Brazil Museum Fire


Fire at the National Museum of Brazil, in Rio de Janeiro, on 2 September 2018
Photo by Felipe Milanez via Wikimedia Commons

Liz Waid and Bruce Gulland tell about the National Museum of Brazil. In 2018, 90% of the museum was destroyed. It provides a lesson and a warning for people around the world.

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Transcript


Voice 1  

Welcome to Spotlight. I’m Liz Waid.

Voice 2  

And I’m Bruce Gulland. Spotlight uses a special English method of broadcasting. It is easier for people to understand, no matter where in the world they live.

Voice 1  

On September second, 2018 the sky in Rio De Janiero was lit up by fire. Crowds of people stood and watched. Many of them were crying. The National Museum of Brazil was burning. Students and museum workers hurried in and out of the burning building. They tried to save anything they could. No people were harmed in the fire. But by the time the fire ended, 90 percent of the museum was destroyed. Today’s Spotlight is on the fire in the National Museum of Brazil. Why did this happen? And what does it mean for Brazil and the world?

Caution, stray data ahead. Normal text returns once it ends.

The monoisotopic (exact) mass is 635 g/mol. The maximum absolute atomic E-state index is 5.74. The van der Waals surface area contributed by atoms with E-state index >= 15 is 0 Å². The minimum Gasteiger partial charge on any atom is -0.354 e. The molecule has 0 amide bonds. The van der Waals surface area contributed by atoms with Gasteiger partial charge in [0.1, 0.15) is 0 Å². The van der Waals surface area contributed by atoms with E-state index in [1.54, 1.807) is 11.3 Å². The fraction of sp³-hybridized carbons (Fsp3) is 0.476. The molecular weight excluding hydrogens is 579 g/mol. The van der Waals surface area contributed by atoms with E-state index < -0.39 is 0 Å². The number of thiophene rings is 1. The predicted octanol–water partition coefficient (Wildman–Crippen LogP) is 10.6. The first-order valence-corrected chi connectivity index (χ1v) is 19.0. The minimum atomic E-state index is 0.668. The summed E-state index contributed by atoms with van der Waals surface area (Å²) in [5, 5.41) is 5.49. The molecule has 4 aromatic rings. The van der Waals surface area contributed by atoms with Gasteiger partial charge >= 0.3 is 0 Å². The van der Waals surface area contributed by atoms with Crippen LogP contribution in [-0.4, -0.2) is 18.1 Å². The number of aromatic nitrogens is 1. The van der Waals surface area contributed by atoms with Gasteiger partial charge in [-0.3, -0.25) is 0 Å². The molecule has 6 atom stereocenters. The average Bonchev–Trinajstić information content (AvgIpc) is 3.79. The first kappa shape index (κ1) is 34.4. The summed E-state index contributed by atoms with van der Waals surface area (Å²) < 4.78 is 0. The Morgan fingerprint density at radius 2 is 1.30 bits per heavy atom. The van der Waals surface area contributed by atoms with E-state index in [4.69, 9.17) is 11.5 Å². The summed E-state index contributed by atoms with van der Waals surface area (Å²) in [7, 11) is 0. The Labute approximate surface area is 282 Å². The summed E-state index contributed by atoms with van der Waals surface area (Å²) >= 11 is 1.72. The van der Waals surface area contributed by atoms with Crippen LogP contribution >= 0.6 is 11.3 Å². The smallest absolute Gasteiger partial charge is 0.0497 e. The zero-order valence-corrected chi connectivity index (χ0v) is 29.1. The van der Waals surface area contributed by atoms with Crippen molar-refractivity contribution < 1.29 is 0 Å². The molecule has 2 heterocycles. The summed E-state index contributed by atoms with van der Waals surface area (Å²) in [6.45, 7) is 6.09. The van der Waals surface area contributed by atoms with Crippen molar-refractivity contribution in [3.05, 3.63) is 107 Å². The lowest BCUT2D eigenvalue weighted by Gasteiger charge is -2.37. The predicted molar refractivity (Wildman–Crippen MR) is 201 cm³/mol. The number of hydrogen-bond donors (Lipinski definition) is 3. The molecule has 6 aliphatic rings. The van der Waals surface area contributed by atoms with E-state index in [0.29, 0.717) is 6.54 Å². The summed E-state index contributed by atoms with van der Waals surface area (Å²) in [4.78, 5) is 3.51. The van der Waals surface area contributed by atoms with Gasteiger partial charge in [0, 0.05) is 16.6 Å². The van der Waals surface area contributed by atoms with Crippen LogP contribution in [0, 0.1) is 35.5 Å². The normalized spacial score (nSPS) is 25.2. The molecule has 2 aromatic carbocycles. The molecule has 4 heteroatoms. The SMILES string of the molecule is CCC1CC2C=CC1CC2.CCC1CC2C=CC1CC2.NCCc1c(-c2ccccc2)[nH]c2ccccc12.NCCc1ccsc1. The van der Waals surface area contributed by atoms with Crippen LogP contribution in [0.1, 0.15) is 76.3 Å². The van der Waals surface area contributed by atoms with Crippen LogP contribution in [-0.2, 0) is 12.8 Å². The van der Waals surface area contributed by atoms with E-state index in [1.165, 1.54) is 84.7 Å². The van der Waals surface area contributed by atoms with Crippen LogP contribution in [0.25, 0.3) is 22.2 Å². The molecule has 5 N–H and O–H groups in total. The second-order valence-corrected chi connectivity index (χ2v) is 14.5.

Voice 2  

The old Imperial Palace is a large beautiful building. Just over 200 years ago, the National Museum of Brazil was established in this building. Museums store and show artistic and cultural objects. They teach people about the past. The National Museum in Brazil was the largest museum in the country. It was a museum of culture and science. When it burned down, about 90 percent of the museum was destroyed.

Voice 1  

The National Museum contained over 20 million different specimens, or objects. Many of the objects were from Brazil. But many were from other places around the world. Some objects were fossils, or parts of animals that no longer exist. Some were preserved insects. Other objects included clothing, weapons, cooking tools and other cultural items from Brazilian people.

Voice 2